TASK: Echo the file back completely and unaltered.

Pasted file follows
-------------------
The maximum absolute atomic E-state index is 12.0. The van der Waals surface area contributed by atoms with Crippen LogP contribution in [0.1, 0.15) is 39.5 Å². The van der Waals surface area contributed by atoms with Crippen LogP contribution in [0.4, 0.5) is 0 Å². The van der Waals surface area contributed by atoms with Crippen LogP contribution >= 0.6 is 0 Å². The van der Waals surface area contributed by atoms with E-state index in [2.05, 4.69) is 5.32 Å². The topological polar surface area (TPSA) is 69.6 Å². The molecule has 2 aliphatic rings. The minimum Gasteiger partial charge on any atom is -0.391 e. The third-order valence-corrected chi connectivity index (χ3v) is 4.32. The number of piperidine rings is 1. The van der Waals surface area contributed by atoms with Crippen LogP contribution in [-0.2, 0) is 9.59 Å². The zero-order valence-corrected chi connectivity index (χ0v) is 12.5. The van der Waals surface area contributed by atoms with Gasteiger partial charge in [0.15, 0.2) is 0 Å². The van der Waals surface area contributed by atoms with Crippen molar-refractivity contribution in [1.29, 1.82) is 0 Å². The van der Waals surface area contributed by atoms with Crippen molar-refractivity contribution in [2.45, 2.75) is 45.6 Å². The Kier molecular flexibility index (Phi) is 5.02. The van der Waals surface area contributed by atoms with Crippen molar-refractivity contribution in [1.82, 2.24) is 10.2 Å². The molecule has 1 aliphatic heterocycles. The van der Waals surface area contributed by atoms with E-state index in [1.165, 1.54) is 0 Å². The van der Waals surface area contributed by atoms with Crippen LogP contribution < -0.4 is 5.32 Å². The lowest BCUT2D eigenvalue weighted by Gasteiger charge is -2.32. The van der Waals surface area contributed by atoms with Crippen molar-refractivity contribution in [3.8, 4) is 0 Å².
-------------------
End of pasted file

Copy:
The maximum absolute atomic E-state index is 12.0. The van der Waals surface area contributed by atoms with Crippen LogP contribution in [0.1, 0.15) is 39.5 Å². The van der Waals surface area contributed by atoms with Crippen LogP contribution in [0.4, 0.5) is 0 Å². The van der Waals surface area contributed by atoms with Crippen LogP contribution >= 0.6 is 0 Å². The van der Waals surface area contributed by atoms with E-state index in [2.05, 4.69) is 5.32 Å². The topological polar surface area (TPSA) is 69.6 Å². The molecule has 2 aliphatic rings. The minimum Gasteiger partial charge on any atom is -0.391 e. The third-order valence-corrected chi connectivity index (χ3v) is 4.32. The number of piperidine rings is 1. The van der Waals surface area contributed by atoms with Crippen LogP contribution in [-0.2, 0) is 9.59 Å². The zero-order valence-corrected chi connectivity index (χ0v) is 12.5. The van der Waals surface area contributed by atoms with Gasteiger partial charge in [0.15, 0.2) is 0 Å². The van der Waals surface area contributed by atoms with Crippen molar-refractivity contribution in [1.29, 1.82) is 0 Å². The van der Waals surface area contributed by atoms with Crippen molar-refractivity contribution in [2.45, 2.75) is 45.6 Å². The Kier molecular flexibility index (Phi) is 5.02. The van der Waals surface area contributed by atoms with Crippen molar-refractivity contribution in [1.82, 2.24) is 10.2 Å². The molecule has 1 aliphatic heterocycles. The van der Waals surface area contributed by atoms with E-state index in [1.165, 1.54) is 0 Å². The van der Waals surface area contributed by atoms with Crippen LogP contribution < -0.4 is 5.32 Å². The lowest BCUT2D eigenvalue weighted by Gasteiger charge is -2.32. The van der Waals surface area contributed by atoms with Crippen molar-refractivity contribution in [3.8, 4) is 0 Å².